Army's Afghan campaign is 'cuckoo'

Former British Chief of Defense Staff: Britain is "reaping the whirlwind."

October 29, 2006 09:04
2 minute read.
british soldier in iraq ap

british soldier in iraq . (photo credit: AP [file])


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Tony Blair's most trusted military commander told Britain's The Observer on Saturday that the way Britain's overstretched army was sent into Afghanistan was '"cuckoo." The rebuke by General the Lord Guthrie came in an Observer interview, his first since quitting as Chief of the Defense Staff five years ago, in which he made an impassioned plea for more troops, new equipment and more funds for a "very, very" over-committed army.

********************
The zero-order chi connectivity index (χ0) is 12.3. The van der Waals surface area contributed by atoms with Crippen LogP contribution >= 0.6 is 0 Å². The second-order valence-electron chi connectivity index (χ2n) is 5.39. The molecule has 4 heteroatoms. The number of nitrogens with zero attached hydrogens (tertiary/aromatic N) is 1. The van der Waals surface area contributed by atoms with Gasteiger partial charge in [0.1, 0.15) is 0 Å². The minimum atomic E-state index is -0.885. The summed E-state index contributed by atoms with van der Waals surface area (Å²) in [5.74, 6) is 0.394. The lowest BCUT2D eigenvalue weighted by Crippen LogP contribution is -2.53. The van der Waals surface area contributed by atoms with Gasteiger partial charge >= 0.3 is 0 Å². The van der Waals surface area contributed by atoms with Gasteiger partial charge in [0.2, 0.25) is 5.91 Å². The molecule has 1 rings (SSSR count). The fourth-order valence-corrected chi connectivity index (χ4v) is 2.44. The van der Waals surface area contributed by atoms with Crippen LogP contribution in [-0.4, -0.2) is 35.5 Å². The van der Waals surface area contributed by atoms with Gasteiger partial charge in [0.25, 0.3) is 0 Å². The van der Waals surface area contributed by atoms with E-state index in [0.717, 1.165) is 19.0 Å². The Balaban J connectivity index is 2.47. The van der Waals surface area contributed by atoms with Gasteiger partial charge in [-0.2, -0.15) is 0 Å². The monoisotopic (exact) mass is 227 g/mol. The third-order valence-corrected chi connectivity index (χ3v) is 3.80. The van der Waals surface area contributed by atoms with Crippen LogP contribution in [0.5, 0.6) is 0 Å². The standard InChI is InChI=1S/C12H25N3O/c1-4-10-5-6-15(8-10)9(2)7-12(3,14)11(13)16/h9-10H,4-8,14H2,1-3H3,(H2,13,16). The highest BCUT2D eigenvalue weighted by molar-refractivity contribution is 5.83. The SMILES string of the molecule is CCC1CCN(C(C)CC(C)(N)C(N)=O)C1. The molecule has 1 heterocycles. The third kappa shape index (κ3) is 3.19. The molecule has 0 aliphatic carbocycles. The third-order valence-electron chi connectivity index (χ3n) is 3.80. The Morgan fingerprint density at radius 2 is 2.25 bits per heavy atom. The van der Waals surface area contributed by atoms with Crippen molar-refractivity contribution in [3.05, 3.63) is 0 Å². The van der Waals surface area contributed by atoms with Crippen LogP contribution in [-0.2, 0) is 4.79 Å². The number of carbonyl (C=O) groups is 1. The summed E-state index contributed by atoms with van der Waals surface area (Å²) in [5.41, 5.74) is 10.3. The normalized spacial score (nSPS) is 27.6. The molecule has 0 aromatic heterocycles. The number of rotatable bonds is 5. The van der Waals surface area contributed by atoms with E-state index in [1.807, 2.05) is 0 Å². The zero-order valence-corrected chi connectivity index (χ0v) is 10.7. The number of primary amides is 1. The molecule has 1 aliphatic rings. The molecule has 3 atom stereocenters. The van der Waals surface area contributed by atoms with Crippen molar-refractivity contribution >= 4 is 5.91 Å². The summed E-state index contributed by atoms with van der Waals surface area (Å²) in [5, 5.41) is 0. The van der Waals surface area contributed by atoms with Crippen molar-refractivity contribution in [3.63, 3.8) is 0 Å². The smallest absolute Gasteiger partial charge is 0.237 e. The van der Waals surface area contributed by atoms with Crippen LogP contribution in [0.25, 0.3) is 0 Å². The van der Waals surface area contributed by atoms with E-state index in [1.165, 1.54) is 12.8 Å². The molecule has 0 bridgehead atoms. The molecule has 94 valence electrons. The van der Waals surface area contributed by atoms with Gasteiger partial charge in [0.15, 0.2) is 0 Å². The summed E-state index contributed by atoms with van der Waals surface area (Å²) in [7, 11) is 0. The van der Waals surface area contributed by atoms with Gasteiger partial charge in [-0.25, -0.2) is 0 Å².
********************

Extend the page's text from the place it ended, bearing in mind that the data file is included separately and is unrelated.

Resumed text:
• Afghan officials: Dozens of civilians killed in NATO ops (Oct. 26) "Anyone who thought this was going to be a picnic in Afghanistan - anyone who had read any history, anyone who knew the Afghans, or had seen the terrain, anyone who had thought about the Taliban resurgence, anyone who understood what was going on across the border in Baluchistan and Waziristan [should have known] - to launch the British army in with the numbers there are, while we're still going on in Iraq is cuckoo," Guthrie said. He said the Prime Minister's promise to give the army "anything it wants" was unrealistic. "I'm sure he meant what he said. He is not dishonest. But there is no way you can magic up trained Royal Air Force crews, or trained soldiers, quickly. You can't magic up helicopters, because there aren't any helicopters," said Guthrie, promoted from chief of army staff to become overall head of the military for Blair's first term of office. Guthrie told The Observer that Britain was "reaping the whirlwind" for assuming too great a "peace dividend" after the Cold War and risks being ill-equipped for a whole new set of dangers. He also doubted suggestions of an early pullout from Iraq, saying that Britain could not afford to leave a "bloodbath" behind. Guthrie said that civil servants and even some in the military were assuming that "Afghanistan and Iraq are something we're going to muddle through for another couple of years and then we'll be able to go back" to a period of relative calm. "I don't see that happening," he told The Observer. "I think we're in an extremely volatile, dangerous world," he said. "It's no good governments saying we're going to keep out of these things. They don't always have the luxury of choice. The type of crisis is actually quite difficult to forecast. But sure enough, we are going to have crises. There is absolutely no reason to suppose that the world is going to settle down in the foreseeable future. We're not going to be allowed to graze in Elysian fields with the sun on our backs."

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